A slum neighbourhood in Sao Paulo, Brazil.
Photo: Cities Alliance
[19 August 2010] -- Governments must embrace and plan for rapid urbanisation or risk increasing poverty and environmental degradation that could harm the future prospects of hundreds of millions of their citizens, warns a recent study published by the International Institute for Environment and Development (IIED) and the UN Population Fund (UNFPA) titled Brazil’s early urban transition: what can it teach urbanizing countries?.
Of particular concern are developing countries in Asia and Africa, which are facing unprecedented urban growth. How towns and cities in these countries evolve in the coming years will directly impact development, poverty and environmental conditions on a global scale.
The study urges policymakers to learn from the experience of Brazil, which has largely completed a rapid urbanisation process over the past three decades. Today, around 80 percent of the country’s population lives in urban areas.
In particular, Brazil’s failure to plan for rapid urban growth or address social inequalities exacerbated poverty and created new environmental problems as well as long-term costs that could have been avoided.
“Leaders of the urbanising world should embrace and plan for inevitable urban expansion, rather than vainly attempting to prevent it as Brazilian policymakers have done,” write the study’s authors, Dr. George Martine, a former UNFPA staff member and President of the Brazilian Association of Population Studies, and Dr. Gordon McGranahan, head of the Human Settlements Group at IIED.
Until now policymakers have primarily limited themselves to reacting to urbanisation, the study notes. This business-as-usual approach that will be “utterly inadequate” for the massive urban growth that is taking place in low- and middle-income countries throughout Asia and Africa. The result is likely to be increased poverty, slum growth, and ecological deterioration.
Lessons from Brazil’s urban transition
Published in August 2010, the studylooks at the process of urban growth in Brazil and reflects on past policies that failed as well as innovative policies of the present.
It begins with an overview of the historical trends in Brazil’s urban transition, followed by a section on the origins and consequences of housing problems that led to the persistent issue of slums and what could have been done to avoid them.
A third section looks at the determinants of success in specific cities, and the relevance of different policy options. The final part of the study analyses some of the more important approaches to urban policy in Brazil, including recent policies that are generating considerable international interest.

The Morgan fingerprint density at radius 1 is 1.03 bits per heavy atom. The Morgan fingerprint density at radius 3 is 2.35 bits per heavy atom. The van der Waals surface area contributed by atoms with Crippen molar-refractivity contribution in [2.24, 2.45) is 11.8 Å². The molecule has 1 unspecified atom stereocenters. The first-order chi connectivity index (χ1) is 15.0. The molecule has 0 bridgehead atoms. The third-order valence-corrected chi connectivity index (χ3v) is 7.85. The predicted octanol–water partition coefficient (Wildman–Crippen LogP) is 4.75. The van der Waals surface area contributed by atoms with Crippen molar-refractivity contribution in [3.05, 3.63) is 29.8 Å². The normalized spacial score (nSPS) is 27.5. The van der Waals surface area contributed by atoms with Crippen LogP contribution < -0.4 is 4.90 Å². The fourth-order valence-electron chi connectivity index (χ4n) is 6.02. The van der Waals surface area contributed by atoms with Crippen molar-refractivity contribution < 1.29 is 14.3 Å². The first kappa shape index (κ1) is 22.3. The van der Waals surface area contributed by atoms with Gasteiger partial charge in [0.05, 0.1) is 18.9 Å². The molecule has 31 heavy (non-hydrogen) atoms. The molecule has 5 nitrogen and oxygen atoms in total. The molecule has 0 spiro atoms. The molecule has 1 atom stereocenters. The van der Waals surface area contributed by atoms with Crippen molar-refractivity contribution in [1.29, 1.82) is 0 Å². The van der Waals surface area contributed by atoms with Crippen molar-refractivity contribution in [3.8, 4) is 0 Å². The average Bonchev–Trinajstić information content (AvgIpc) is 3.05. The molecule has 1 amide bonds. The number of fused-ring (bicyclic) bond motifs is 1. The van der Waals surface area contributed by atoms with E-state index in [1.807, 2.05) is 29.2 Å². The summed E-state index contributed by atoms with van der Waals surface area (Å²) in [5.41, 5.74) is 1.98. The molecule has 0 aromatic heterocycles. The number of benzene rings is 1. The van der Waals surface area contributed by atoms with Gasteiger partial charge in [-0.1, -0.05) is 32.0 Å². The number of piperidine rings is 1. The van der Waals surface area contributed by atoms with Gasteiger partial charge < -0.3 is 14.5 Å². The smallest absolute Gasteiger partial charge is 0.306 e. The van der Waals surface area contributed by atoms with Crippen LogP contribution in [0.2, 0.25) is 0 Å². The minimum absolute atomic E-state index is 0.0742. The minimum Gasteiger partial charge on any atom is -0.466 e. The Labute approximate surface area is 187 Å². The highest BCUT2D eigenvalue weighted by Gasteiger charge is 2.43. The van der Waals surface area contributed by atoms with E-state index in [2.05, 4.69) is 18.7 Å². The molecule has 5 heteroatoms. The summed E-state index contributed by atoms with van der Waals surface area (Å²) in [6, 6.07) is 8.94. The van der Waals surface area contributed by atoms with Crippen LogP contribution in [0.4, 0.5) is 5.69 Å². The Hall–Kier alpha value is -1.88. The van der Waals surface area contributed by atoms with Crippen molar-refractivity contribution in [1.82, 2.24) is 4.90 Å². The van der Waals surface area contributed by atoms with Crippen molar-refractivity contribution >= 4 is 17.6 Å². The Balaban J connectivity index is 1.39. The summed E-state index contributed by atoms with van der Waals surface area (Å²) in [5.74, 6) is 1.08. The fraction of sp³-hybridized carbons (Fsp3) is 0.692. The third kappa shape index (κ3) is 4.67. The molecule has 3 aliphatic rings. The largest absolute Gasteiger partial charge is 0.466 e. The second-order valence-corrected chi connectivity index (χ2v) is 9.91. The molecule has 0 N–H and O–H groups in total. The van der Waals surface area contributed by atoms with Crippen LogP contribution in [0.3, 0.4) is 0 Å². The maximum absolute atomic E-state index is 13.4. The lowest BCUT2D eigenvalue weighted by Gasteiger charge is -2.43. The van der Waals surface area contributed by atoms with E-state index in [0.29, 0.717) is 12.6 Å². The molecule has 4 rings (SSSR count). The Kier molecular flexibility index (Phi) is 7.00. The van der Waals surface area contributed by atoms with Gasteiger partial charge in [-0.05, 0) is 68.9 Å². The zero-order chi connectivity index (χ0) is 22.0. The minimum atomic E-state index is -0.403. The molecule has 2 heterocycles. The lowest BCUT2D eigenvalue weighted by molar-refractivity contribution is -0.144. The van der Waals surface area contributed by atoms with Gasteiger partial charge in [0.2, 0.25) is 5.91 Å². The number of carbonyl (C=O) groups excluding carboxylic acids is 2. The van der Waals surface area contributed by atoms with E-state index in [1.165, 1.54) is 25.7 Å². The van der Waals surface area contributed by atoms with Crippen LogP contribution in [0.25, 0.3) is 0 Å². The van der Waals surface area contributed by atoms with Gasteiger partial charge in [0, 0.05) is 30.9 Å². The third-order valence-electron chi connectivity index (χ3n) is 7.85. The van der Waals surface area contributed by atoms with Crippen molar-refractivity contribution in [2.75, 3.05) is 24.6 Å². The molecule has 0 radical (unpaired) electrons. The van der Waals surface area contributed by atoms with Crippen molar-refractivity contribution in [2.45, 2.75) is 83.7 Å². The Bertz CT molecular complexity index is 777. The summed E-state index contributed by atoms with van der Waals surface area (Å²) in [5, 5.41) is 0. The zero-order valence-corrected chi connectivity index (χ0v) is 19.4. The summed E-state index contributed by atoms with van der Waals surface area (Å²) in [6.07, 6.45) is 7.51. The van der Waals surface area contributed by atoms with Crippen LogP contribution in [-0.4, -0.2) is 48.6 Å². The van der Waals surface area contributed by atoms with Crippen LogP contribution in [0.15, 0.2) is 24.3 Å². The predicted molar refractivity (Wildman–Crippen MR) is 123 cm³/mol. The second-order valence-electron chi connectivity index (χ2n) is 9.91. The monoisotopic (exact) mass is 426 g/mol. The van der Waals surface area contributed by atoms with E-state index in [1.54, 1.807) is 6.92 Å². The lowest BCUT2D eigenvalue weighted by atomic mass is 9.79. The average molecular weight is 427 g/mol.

Because Brazil failed to address entrenched social inequalities and plan for urban growth, the country has been left with a legacy of social and environmental problems that prevent it from benefiting from the inherent advantages of urbanisation, the study contends.
Cities now provide 90 per cent of Brazil’s wealth but in 2007 more than a quarter of Brazil’s urban citizens lived below the poverty line and one in 15 were in extreme poverty. This means millions of people are excluded from key services and other benefits of urban life. They face immense social, economic and environmental challenges such as crime, pollution, unsafe housing and preventable diseases.
The study suggests several considerations for countries that are in the early stages of the urbanisation process:
  • Plan for growth. Accept that the poor have a right to be in cities, then prepare in advance for their land and housing needs within a constantly updated vision of sustainable land use. Taking action after the fact is much more costly for both the city and the poor. Brazil would have done much better to try to accommodate urban growth earlier, rather than prevent settlement by the poor.
  • Address inequalities. Addressing inequalities through democratic and participatory process matters. It is difficult and depends on the legal and political context, but important for poverty reduction and society as a whole. In Brazil, deeply ingrained inequality has not only determined many of the crucial characteristics of the urbanisation process, but also made policymakers unwilling and unable to deal effectively and proactively with what was clearly an inevitable transformation.
  •  Match infrastructure to prospective growth centres. Using economic arguments to determine what sort of urban centres should be favoured has not yielded the results generally hoped for by policymakers. This reduces the validity of traditional attitudes to deconcentration, the stimulation of smaller cities and even efforts to achieve interpersonal equity through fiscally sponsored spatial redistribution of economic opportunities. It is critical to match infrastructure to prospective centres of urban growth and recognise that infrastructure does influence where that growth occurs.
  • Balance local needs with effective urban management. Cities generally become more fragmented as they expand, with large cities often having numerous administrative entities and layers responsible for urban issues. Yet some of the most critical urban problems cover a broad region and require a regional approach, while this fragmentation leads to administrative inefficiency and compounded social and environmental problems. A balance must be found that allows for the effective representation of local needs, especially those of the poor.

Download Brazil’s early urban transition: what can it teach urbanizing countries? (444 KB

For More Information


News Info
News Type